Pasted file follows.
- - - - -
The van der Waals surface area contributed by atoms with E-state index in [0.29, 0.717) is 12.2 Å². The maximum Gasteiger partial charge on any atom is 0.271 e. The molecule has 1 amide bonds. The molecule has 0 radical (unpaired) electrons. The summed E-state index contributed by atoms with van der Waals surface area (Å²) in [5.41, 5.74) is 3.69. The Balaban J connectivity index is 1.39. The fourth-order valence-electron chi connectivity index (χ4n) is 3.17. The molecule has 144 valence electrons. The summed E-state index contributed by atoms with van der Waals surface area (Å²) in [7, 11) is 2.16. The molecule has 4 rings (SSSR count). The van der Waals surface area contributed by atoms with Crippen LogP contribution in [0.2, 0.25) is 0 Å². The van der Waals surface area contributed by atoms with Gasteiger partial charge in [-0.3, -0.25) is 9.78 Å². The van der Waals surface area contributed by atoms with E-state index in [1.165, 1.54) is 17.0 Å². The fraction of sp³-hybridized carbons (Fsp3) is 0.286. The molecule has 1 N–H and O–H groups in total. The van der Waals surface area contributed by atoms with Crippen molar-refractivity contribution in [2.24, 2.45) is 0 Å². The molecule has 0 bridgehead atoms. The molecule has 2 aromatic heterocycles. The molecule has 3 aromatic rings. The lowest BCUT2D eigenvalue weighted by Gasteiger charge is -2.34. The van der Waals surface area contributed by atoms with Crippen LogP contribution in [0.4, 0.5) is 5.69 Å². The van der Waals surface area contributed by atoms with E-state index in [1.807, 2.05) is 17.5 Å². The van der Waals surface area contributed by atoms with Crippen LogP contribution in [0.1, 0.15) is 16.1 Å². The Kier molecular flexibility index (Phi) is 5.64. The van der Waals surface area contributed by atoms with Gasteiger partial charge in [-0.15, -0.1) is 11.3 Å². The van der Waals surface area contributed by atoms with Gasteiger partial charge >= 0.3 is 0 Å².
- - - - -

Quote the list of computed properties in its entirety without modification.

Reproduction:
The van der Waals surface area contributed by atoms with E-state index in [0.29, 0.717) is 12.2 Å². The maximum Gasteiger partial charge on any atom is 0.271 e. The molecule has 1 amide bonds. The molecule has 0 radical (unpaired) electrons. The summed E-state index contributed by atoms with van der Waals surface area (Å²) in [5.41, 5.74) is 3.69. The Balaban J connectivity index is 1.39. The fourth-order valence-electron chi connectivity index (χ4n) is 3.17. The molecule has 144 valence electrons. The summed E-state index contributed by atoms with van der Waals surface area (Å²) in [7, 11) is 2.16. The molecule has 4 rings (SSSR count). The van der Waals surface area contributed by atoms with Crippen LogP contribution in [0.2, 0.25) is 0 Å². The van der Waals surface area contributed by atoms with Gasteiger partial charge in [-0.3, -0.25) is 9.78 Å². The van der Waals surface area contributed by atoms with E-state index in [1.165, 1.54) is 17.0 Å². The fraction of sp³-hybridized carbons (Fsp3) is 0.286. The molecule has 1 N–H and O–H groups in total. The van der Waals surface area contributed by atoms with Crippen molar-refractivity contribution in [2.24, 2.45) is 0 Å². The molecule has 0 bridgehead atoms. The molecule has 2 aromatic heterocycles. The molecule has 3 aromatic rings. The lowest BCUT2D eigenvalue weighted by Gasteiger charge is -2.34. The van der Waals surface area contributed by atoms with Crippen LogP contribution in [0.4, 0.5) is 5.69 Å². The van der Waals surface area contributed by atoms with E-state index in [1.807, 2.05) is 17.5 Å². The van der Waals surface area contributed by atoms with Crippen LogP contribution in [0.1, 0.15) is 16.1 Å². The Kier molecular flexibility index (Phi) is 5.64. The van der Waals surface area contributed by atoms with Gasteiger partial charge in [-0.15, -0.1) is 11.3 Å². The van der Waals surface area contributed by atoms with Gasteiger partial charge >= 0.3 is 0 Å².